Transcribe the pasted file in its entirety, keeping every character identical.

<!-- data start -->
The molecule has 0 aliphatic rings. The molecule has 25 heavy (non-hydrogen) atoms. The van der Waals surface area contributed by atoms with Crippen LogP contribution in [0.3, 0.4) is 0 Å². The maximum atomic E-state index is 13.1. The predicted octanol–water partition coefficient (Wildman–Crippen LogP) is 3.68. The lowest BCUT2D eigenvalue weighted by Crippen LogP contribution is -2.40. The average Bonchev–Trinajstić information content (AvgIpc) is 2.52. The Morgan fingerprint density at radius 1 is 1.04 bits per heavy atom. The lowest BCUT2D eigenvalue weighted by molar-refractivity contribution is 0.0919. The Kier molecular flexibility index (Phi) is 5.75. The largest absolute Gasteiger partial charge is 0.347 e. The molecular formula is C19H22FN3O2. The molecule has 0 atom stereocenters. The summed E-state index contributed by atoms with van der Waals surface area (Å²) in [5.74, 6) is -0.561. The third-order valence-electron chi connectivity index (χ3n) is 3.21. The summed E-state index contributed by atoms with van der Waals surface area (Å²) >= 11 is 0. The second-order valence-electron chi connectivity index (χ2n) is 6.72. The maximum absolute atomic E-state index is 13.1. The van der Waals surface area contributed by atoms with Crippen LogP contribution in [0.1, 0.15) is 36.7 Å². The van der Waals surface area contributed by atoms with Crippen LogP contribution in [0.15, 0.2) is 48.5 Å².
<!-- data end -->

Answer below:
The molecule has 0 aliphatic rings. The molecule has 25 heavy (non-hydrogen) atoms. The van der Waals surface area contributed by atoms with Crippen LogP contribution in [0.3, 0.4) is 0 Å². The maximum atomic E-state index is 13.1. The predicted octanol–water partition coefficient (Wildman–Crippen LogP) is 3.68. The lowest BCUT2D eigenvalue weighted by Crippen LogP contribution is -2.40. The average Bonchev–Trinajstić information content (AvgIpc) is 2.52. The Morgan fingerprint density at radius 1 is 1.04 bits per heavy atom. The lowest BCUT2D eigenvalue weighted by molar-refractivity contribution is 0.0919. The Kier molecular flexibility index (Phi) is 5.75. The largest absolute Gasteiger partial charge is 0.347 e. The molecular formula is C19H22FN3O2. The molecule has 0 atom stereocenters. The summed E-state index contributed by atoms with van der Waals surface area (Å²) in [5.74, 6) is -0.561. The third-order valence-electron chi connectivity index (χ3n) is 3.21. The summed E-state index contributed by atoms with van der Waals surface area (Å²) >= 11 is 0. The second-order valence-electron chi connectivity index (χ2n) is 6.72. The maximum absolute atomic E-state index is 13.1. The van der Waals surface area contributed by atoms with Crippen LogP contribution in [0.1, 0.15) is 36.7 Å². The van der Waals surface area contributed by atoms with Crippen LogP contribution in [0.15, 0.2) is 48.5 Å².